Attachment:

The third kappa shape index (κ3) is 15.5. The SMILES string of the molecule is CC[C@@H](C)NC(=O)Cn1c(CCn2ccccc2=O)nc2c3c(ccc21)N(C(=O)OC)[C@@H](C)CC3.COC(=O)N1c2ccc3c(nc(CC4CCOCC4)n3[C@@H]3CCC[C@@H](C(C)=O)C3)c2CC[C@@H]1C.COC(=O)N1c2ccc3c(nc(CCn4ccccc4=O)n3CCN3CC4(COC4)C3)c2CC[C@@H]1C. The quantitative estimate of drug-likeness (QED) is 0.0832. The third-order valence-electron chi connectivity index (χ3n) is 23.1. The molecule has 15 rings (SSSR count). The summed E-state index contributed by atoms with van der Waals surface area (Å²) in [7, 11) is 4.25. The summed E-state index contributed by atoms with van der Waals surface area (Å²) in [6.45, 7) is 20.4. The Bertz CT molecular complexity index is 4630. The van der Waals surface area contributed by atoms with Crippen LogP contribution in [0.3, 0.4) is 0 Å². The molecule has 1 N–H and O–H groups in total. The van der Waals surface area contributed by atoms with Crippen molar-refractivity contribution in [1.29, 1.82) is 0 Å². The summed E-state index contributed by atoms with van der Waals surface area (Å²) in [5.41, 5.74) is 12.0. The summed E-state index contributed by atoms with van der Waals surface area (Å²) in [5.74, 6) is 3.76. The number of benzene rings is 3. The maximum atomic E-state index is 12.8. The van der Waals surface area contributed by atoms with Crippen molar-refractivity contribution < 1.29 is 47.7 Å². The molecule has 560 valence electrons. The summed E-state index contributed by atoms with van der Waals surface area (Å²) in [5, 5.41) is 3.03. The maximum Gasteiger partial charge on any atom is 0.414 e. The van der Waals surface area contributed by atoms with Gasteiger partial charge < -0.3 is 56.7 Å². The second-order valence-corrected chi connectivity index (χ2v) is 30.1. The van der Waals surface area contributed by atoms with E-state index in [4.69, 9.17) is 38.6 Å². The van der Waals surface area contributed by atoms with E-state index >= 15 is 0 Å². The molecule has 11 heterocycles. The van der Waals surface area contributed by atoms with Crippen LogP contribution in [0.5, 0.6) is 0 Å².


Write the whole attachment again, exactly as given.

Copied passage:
The third kappa shape index (κ3) is 15.5. The SMILES string of the molecule is CC[C@@H](C)NC(=O)Cn1c(CCn2ccccc2=O)nc2c3c(ccc21)N(C(=O)OC)[C@@H](C)CC3.COC(=O)N1c2ccc3c(nc(CC4CCOCC4)n3[C@@H]3CCC[C@@H](C(C)=O)C3)c2CC[C@@H]1C.COC(=O)N1c2ccc3c(nc(CCn4ccccc4=O)n3CCN3CC4(COC4)C3)c2CC[C@@H]1C. The quantitative estimate of drug-likeness (QED) is 0.0832. The third-order valence-electron chi connectivity index (χ3n) is 23.1. The molecule has 15 rings (SSSR count). The summed E-state index contributed by atoms with van der Waals surface area (Å²) in [7, 11) is 4.25. The summed E-state index contributed by atoms with van der Waals surface area (Å²) in [6.45, 7) is 20.4. The Bertz CT molecular complexity index is 4630. The van der Waals surface area contributed by atoms with Crippen LogP contribution in [0.3, 0.4) is 0 Å². The molecule has 1 N–H and O–H groups in total. The van der Waals surface area contributed by atoms with Crippen molar-refractivity contribution in [1.29, 1.82) is 0 Å². The summed E-state index contributed by atoms with van der Waals surface area (Å²) in [5.41, 5.74) is 12.0. The summed E-state index contributed by atoms with van der Waals surface area (Å²) in [5.74, 6) is 3.76. The number of benzene rings is 3. The maximum atomic E-state index is 12.8. The van der Waals surface area contributed by atoms with Crippen molar-refractivity contribution < 1.29 is 47.7 Å². The molecule has 560 valence electrons. The summed E-state index contributed by atoms with van der Waals surface area (Å²) in [5, 5.41) is 3.03. The maximum Gasteiger partial charge on any atom is 0.414 e. The van der Waals surface area contributed by atoms with Gasteiger partial charge < -0.3 is 56.7 Å². The second-order valence-corrected chi connectivity index (χ2v) is 30.1. The van der Waals surface area contributed by atoms with E-state index in [4.69, 9.17) is 38.6 Å². The van der Waals surface area contributed by atoms with E-state index >= 15 is 0 Å². The molecule has 11 heterocycles. The van der Waals surface area contributed by atoms with Crippen LogP contribution in [0.5, 0.6) is 0 Å².